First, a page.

CLINTON — Coach Mike Anderson says the Razorbacks basketball team is ready to take the next step in his third year as coach.
“I thought, this past year, we did a good job of defending the home court, and didn’t do as good on the road,” Anderson told reporters before addressing the Greers Ferry Lake Area Razorback Club in Clinton on Thursday night. “That’s the next step that we’ve got to conquer.”
The Razorbacks are a combined 35-5 in home games under Anderson, but have only two road wins under Anderson.
The third-year coach conceded that the team’s performance has been less than desired away from Bud Walton Arena, but reminded that it’s all part of building the program, which Anderson says is going in the right direction.
“When you’re building a program, you build it the right way,” he said. “The painful part is you have to go through some things.”
While being introduced to the room full of Razorback fans, mention was made of Anderson’s time spent as an assistant under former coach Nolan Richardson, including a 1994 national championship.
The time was referred to Thursday night as “the glory days” of Arkansas men’s basketball. It’s “the glory days” that most fans are reminded of when thinking of Anderson, and the similarity of his fast-paced playing style to his mentor, Richardson.
It’s also “the glory days” that Razorback basketball fans want to see return under Anderson.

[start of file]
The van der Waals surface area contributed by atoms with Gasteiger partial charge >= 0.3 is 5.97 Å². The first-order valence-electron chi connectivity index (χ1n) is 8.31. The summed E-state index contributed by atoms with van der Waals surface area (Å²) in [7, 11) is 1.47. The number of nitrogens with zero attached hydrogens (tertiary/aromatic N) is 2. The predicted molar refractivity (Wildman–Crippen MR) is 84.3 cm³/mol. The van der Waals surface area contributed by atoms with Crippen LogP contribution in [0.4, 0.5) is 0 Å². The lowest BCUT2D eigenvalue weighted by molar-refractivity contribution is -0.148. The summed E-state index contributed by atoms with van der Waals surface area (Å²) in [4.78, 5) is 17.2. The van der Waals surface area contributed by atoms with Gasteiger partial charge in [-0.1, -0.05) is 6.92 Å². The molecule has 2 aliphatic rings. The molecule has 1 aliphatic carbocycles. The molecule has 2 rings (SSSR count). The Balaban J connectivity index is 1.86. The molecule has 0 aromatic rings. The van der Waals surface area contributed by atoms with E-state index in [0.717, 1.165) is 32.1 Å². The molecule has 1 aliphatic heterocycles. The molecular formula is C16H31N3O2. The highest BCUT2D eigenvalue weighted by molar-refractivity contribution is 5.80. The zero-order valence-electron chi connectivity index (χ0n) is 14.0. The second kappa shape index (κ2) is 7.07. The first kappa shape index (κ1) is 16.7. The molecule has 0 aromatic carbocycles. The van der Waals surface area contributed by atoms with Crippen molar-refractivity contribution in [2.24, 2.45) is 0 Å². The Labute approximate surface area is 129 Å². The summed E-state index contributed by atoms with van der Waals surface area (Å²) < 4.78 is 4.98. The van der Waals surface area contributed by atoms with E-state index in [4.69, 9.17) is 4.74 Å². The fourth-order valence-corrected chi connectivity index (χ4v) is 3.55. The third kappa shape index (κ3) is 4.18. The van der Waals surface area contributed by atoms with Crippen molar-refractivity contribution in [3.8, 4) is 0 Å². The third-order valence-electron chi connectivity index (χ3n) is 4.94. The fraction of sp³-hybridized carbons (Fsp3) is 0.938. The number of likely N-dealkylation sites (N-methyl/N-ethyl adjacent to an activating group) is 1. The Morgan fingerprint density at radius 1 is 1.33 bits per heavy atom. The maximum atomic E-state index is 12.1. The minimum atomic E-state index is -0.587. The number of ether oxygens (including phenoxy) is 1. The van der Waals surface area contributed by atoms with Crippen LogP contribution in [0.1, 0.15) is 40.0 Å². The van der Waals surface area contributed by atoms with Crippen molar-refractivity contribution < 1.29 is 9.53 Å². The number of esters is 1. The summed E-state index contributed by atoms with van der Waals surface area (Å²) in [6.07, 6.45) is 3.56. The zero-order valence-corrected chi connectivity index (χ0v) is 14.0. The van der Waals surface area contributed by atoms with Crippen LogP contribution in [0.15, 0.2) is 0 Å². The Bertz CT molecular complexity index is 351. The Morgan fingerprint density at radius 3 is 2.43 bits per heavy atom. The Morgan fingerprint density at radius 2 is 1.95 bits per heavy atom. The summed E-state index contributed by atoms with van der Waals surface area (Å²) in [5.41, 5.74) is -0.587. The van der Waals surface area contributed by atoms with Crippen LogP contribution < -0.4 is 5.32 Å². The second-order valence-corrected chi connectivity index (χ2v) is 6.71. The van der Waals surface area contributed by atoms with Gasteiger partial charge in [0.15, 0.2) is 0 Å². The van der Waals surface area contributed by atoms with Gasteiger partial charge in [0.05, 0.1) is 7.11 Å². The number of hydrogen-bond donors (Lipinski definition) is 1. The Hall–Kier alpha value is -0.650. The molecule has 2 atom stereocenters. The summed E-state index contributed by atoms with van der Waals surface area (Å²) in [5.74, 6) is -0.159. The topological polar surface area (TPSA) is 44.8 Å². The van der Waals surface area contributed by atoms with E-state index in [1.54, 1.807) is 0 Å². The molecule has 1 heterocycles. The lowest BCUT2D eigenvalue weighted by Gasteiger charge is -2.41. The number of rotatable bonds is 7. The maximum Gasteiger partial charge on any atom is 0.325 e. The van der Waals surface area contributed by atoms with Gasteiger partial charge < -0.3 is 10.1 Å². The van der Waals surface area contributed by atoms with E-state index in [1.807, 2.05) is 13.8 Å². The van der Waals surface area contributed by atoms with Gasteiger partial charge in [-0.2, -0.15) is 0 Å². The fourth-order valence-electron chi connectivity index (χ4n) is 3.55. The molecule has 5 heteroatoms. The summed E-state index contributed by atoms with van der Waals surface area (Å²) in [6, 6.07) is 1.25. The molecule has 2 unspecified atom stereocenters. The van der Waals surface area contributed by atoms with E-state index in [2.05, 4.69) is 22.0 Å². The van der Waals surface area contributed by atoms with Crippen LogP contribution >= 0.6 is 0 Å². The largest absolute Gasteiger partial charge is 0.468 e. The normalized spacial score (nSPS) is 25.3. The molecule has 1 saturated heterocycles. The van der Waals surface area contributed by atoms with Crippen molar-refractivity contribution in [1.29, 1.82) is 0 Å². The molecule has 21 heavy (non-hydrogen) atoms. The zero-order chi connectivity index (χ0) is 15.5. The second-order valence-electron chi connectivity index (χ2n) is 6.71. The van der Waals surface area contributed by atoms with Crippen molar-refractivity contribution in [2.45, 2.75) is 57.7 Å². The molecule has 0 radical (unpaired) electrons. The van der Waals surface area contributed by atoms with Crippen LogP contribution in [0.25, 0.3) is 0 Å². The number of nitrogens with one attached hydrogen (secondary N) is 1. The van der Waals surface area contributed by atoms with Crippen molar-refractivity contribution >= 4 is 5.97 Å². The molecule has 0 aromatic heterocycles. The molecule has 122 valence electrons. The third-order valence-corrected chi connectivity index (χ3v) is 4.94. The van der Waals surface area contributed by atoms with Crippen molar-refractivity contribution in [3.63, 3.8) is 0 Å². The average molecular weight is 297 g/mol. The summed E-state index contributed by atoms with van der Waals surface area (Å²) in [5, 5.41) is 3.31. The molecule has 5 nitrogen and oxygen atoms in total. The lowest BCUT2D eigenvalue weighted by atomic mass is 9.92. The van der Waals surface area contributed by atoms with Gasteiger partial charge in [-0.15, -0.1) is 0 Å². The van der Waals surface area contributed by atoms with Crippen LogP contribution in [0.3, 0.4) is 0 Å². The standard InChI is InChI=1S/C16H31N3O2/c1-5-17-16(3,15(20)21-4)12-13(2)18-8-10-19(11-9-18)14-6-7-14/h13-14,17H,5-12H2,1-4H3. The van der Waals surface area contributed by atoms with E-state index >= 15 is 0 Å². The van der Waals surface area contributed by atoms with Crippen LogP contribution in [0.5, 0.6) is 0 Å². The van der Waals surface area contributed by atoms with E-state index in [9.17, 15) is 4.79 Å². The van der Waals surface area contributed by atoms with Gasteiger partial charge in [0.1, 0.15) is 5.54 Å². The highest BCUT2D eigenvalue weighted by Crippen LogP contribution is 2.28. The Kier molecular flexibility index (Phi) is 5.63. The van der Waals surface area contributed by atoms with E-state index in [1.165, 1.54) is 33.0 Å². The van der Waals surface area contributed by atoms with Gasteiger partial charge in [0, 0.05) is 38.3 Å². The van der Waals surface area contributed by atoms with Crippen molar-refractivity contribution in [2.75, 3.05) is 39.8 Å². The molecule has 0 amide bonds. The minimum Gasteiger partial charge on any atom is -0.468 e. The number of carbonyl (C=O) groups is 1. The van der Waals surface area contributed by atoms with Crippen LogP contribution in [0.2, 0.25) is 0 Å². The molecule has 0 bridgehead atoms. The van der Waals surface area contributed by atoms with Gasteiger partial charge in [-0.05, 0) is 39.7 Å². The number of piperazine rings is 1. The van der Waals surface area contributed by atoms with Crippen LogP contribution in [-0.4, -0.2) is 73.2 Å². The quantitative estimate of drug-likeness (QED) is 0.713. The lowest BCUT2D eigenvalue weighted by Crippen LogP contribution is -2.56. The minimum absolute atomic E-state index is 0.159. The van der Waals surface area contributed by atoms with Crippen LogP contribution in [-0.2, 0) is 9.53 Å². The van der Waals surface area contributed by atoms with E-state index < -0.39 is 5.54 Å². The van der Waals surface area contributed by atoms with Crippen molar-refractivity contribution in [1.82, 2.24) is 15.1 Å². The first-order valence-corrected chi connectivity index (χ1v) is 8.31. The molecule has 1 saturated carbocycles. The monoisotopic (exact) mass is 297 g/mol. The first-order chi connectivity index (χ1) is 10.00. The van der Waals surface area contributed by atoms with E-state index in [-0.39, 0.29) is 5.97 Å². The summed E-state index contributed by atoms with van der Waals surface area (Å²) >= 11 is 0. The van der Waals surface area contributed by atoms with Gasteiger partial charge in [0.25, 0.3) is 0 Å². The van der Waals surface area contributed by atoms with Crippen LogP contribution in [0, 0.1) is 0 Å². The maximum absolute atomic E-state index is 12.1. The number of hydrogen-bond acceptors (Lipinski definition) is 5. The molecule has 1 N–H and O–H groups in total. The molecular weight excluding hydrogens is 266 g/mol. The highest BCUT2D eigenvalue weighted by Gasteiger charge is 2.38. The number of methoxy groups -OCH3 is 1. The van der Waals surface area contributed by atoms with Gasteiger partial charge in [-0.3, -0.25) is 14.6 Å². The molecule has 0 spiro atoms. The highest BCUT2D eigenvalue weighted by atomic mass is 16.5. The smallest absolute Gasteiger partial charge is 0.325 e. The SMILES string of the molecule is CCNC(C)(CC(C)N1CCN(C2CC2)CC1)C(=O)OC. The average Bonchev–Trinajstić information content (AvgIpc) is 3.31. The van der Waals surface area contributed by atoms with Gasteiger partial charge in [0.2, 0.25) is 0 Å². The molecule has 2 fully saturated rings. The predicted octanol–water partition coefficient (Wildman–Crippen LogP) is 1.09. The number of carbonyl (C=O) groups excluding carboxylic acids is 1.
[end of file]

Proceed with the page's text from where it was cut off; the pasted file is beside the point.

“It’s coming,” Anderson told the crowd.
While addressing the audience, Anderson referred to the “monster” that Richardson created through the 1990s, and said if it’s now his job to feed the monster, “get ready to eat.”
The 2013 Razorbacks will be forced to fill voids left by Marshawn Powell and B.J. Young, who both opted for June’s NBA Draft, although neither player was drafted.
Anderson said he expects the voids to be filled by “unselfish play” from multiple players, but mentioned senior forward Coty Clarke and sophomore guard Michael Qualls as players who might fill the voids most.
Senior guards Kikko Haydar, who Anderson said has been named team captain, and Rickey Scott are two other players expected to make more of an impact in 2013, Anderson said.
“(Scott has) been a guy that’s played well for us at times, and at times he hasn’t played well,” he said.
Anderson told reporters that one area that needed to be improved before the season was the team’s size, which he believes was adequately addressed through recruiting, in part by the addition of McDonald’s All-American Bobby Portis, from Little Rock Hall.
“We need size, but not only size, length, athleticism and ability, but guys that can play the way we want to play,” Anderson said. “I think you’re going to see the ‘fastest 40 minutes’ get a little faster, and hopefully, a lot more effective.”
Anderson praised Portis’ work ethic, and said the 6-foot-9 freshman reminded him of a young Corliss Williamson.
“Corliss was a humble and hard-working guy, and I think that’s what Bobby Portis is going to bring to our program,” he said. “(He is) a young man that grew up wanting to be a Razorback.”
Answering questions from the audience, Anderson addressed the concern of point guard by saying he expects the position to be “run by committee,” with minutes split between Gulley, Scott, Haydar and sophomore DeQuavious Wagner.
The Razorbacks begin the season Nov. 15 against Louisiana, at Bud Walton Arena, before participating in the EA Sports Maui Invitational on Nov. 25-27.
Anderson said the “great field,” including Syracuse and California, should serve as an early test for the team.
“It’s going to be a great barometer, and a big test, early on,” he said. “It’s to find out where we are and what we need to work on to get better.